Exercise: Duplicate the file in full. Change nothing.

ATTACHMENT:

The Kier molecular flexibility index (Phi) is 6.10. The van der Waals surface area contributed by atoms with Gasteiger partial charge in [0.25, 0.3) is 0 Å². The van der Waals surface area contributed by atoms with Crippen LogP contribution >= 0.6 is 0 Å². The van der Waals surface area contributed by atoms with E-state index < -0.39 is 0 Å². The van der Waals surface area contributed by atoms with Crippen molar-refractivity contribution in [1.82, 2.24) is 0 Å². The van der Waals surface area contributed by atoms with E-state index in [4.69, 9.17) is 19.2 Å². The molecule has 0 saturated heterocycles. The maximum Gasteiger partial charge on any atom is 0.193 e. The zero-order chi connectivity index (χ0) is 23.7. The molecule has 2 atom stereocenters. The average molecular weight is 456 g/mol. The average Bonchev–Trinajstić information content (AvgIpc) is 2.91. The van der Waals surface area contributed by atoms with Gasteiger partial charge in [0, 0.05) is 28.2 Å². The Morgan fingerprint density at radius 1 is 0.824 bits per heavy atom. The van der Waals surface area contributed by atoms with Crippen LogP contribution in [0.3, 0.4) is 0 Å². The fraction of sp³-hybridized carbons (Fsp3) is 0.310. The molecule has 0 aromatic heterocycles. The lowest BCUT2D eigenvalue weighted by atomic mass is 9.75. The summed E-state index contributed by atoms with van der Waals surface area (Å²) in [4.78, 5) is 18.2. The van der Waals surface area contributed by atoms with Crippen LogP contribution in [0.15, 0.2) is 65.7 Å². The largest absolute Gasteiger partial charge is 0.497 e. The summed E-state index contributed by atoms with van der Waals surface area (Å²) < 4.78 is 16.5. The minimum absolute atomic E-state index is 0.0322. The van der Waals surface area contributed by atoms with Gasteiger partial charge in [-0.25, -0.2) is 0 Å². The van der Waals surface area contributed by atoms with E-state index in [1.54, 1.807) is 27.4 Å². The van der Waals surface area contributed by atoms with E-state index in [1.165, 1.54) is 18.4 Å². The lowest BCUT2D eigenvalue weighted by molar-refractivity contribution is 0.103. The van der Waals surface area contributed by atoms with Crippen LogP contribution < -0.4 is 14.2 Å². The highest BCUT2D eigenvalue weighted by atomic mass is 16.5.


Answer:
The Kier molecular flexibility index (Phi) is 6.10. The van der Waals surface area contributed by atoms with Gasteiger partial charge in [0.25, 0.3) is 0 Å². The van der Waals surface area contributed by atoms with Crippen LogP contribution >= 0.6 is 0 Å². The van der Waals surface area contributed by atoms with E-state index < -0.39 is 0 Å². The van der Waals surface area contributed by atoms with Crippen molar-refractivity contribution in [1.82, 2.24) is 0 Å². The van der Waals surface area contributed by atoms with E-state index in [4.69, 9.17) is 19.2 Å². The molecule has 0 saturated heterocycles. The maximum Gasteiger partial charge on any atom is 0.193 e. The zero-order chi connectivity index (χ0) is 23.7. The molecule has 2 atom stereocenters. The average molecular weight is 456 g/mol. The average Bonchev–Trinajstić information content (AvgIpc) is 2.91. The van der Waals surface area contributed by atoms with Gasteiger partial charge in [0, 0.05) is 28.2 Å². The Morgan fingerprint density at radius 1 is 0.824 bits per heavy atom. The van der Waals surface area contributed by atoms with Crippen LogP contribution in [0.3, 0.4) is 0 Å². The fraction of sp³-hybridized carbons (Fsp3) is 0.310. The molecule has 0 aromatic heterocycles. The lowest BCUT2D eigenvalue weighted by atomic mass is 9.75. The summed E-state index contributed by atoms with van der Waals surface area (Å²) in [4.78, 5) is 18.2. The van der Waals surface area contributed by atoms with Crippen LogP contribution in [0.15, 0.2) is 65.7 Å². The largest absolute Gasteiger partial charge is 0.497 e. The summed E-state index contributed by atoms with van der Waals surface area (Å²) < 4.78 is 16.5. The minimum absolute atomic E-state index is 0.0322. The van der Waals surface area contributed by atoms with Gasteiger partial charge in [-0.25, -0.2) is 0 Å². The van der Waals surface area contributed by atoms with E-state index in [1.54, 1.807) is 27.4 Å². The van der Waals surface area contributed by atoms with E-state index in [1.165, 1.54) is 18.4 Å². The lowest BCUT2D eigenvalue weighted by molar-refractivity contribution is 0.103. The van der Waals surface area contributed by atoms with Crippen LogP contribution < -0.4 is 14.2 Å². The highest BCUT2D eigenvalue weighted by atomic mass is 16.5.